By yesterday, McLean Gardens tenants, who received notices to vacate their apartments earlier this year, were supposed to have moved. Instead, tenant leaders spent the morning at a press conference, where they announced details of their $90 million development plan for the 43-acre Northwest complex.

The tenants -- about 180 remain at the 723-unit complex located a few blocks from the Washington Cathedral -- are attempting to buy McLean Gardens. Their development plan calls for rehabilitation of units for existing tenants, which would be operated as cooperatives or condominiums, and the rehabilitation and construction of town houses and duplex apartments that will be sold to the public as condominiums, according to tenant spokesman Jack Koczela.

The total number of units at the complex will be about 1,300. There would be luxury townhouses, duplex apartments, and seven-story condominiums that will serve a wide range of incomes, tenants said. Koczela estimated that some of them may start at $35,000 for one bedroom.

Tenants may find themselves facing a lawsuit, however. Last May, California builder Dwight Mize signed a contract with the current owners, CBI Fairmac, to purchase the complex, and announced that he planned to convert it to condominiums.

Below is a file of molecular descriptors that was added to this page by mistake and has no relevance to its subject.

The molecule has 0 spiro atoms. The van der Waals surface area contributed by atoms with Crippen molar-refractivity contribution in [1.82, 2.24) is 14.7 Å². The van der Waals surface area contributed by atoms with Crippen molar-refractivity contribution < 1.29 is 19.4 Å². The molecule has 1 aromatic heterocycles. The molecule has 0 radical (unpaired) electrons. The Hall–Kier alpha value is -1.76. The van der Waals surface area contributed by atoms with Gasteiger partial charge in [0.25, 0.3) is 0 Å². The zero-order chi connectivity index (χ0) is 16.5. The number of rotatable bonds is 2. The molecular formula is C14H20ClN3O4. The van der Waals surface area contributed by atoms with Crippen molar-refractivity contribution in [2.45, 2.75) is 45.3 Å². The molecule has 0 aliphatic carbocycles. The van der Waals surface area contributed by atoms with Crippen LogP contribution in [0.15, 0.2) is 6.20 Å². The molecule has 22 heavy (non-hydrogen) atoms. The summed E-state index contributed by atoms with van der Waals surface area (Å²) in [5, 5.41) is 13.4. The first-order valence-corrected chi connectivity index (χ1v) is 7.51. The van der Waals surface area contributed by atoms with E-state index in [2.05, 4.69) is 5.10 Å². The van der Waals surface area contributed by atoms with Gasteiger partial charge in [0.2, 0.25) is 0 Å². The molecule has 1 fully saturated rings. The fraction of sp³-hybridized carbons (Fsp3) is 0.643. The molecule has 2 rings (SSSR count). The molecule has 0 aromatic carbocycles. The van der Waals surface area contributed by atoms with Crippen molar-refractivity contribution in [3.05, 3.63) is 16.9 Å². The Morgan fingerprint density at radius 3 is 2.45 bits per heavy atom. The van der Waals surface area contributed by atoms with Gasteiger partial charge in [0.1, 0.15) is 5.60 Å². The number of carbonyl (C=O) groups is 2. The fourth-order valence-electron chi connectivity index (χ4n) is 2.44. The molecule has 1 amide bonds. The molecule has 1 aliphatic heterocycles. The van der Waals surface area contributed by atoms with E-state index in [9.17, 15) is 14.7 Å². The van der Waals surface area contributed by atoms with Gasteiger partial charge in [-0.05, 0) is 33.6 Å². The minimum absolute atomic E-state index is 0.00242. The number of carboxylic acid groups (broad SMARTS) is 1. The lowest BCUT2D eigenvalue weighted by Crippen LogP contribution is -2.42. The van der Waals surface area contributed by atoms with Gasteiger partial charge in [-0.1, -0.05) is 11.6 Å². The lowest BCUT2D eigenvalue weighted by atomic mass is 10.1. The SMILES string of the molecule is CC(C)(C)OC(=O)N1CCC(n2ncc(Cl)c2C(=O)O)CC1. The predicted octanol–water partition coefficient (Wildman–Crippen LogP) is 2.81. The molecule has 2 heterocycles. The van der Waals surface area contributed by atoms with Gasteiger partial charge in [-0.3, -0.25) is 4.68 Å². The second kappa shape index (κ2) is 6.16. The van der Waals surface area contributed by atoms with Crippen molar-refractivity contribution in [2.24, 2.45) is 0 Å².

But in September, Fairmac offered tenants a chance to purchase the complex for $25 million. Residents had charged that under laws governing the sale of rental housing in the District, they should have been given first right of refusal to purchase the complex. They were given 90 days -- until Dec. 5 -- to raise a $500,000 deposit, and sign a contract with Fairmac.

Mize has said that as long as the tenants involve others than themselves in the development of the project, they can expect a court fight.

Koczela contended, however, that the residents themselves are the developer, adding "we are within the law."

Koczela said that individual tenants will not benefit from sales of the condominiums. Profits will be used to pay off their debts and loans, he said. Koczela said the $500,000 deposit that the tenants have made for the purchase of the complex was raised with the help of loans from Washington area banks and from other financial backers. William P. McCulloch, a World Bank lawyer who has been active in renovation internationally, is one of the persons who helped the tenants put together their plan and find financing.